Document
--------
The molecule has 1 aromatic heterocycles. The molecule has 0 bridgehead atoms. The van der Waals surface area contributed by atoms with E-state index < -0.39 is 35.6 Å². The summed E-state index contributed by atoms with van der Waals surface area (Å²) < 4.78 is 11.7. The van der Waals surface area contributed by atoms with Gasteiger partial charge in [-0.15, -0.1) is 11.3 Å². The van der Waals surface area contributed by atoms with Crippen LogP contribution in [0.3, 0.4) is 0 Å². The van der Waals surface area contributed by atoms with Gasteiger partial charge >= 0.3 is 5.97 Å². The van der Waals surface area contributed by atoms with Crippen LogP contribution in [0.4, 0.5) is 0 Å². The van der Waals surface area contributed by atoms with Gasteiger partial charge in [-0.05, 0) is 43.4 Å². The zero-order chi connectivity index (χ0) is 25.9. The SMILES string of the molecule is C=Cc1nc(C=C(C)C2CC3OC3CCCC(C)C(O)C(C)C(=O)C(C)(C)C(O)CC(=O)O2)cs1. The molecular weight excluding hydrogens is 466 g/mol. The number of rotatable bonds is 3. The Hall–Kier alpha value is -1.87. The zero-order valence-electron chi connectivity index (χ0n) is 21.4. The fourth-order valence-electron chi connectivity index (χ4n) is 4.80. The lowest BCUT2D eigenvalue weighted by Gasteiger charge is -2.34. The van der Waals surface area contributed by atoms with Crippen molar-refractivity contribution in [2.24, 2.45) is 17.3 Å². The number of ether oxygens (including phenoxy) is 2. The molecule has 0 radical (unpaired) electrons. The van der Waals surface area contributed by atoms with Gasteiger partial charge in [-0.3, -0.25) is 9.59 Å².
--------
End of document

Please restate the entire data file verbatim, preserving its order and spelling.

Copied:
The molecule has 1 aromatic heterocycles. The molecule has 0 bridgehead atoms. The van der Waals surface area contributed by atoms with E-state index < -0.39 is 35.6 Å². The summed E-state index contributed by atoms with van der Waals surface area (Å²) < 4.78 is 11.7. The van der Waals surface area contributed by atoms with Gasteiger partial charge in [-0.15, -0.1) is 11.3 Å². The van der Waals surface area contributed by atoms with Crippen LogP contribution in [0.3, 0.4) is 0 Å². The van der Waals surface area contributed by atoms with Gasteiger partial charge >= 0.3 is 5.97 Å². The van der Waals surface area contributed by atoms with Crippen LogP contribution in [0.4, 0.5) is 0 Å². The van der Waals surface area contributed by atoms with Gasteiger partial charge in [-0.05, 0) is 43.4 Å². The zero-order chi connectivity index (χ0) is 25.9. The SMILES string of the molecule is C=Cc1nc(C=C(C)C2CC3OC3CCCC(C)C(O)C(C)C(=O)C(C)(C)C(O)CC(=O)O2)cs1. The molecular weight excluding hydrogens is 466 g/mol. The number of rotatable bonds is 3. The Hall–Kier alpha value is -1.87. The zero-order valence-electron chi connectivity index (χ0n) is 21.4. The fourth-order valence-electron chi connectivity index (χ4n) is 4.80. The lowest BCUT2D eigenvalue weighted by Gasteiger charge is -2.34. The van der Waals surface area contributed by atoms with Crippen molar-refractivity contribution in [2.24, 2.45) is 17.3 Å². The number of ether oxygens (including phenoxy) is 2. The molecule has 0 radical (unpaired) electrons. The van der Waals surface area contributed by atoms with Gasteiger partial charge in [-0.3, -0.25) is 9.59 Å².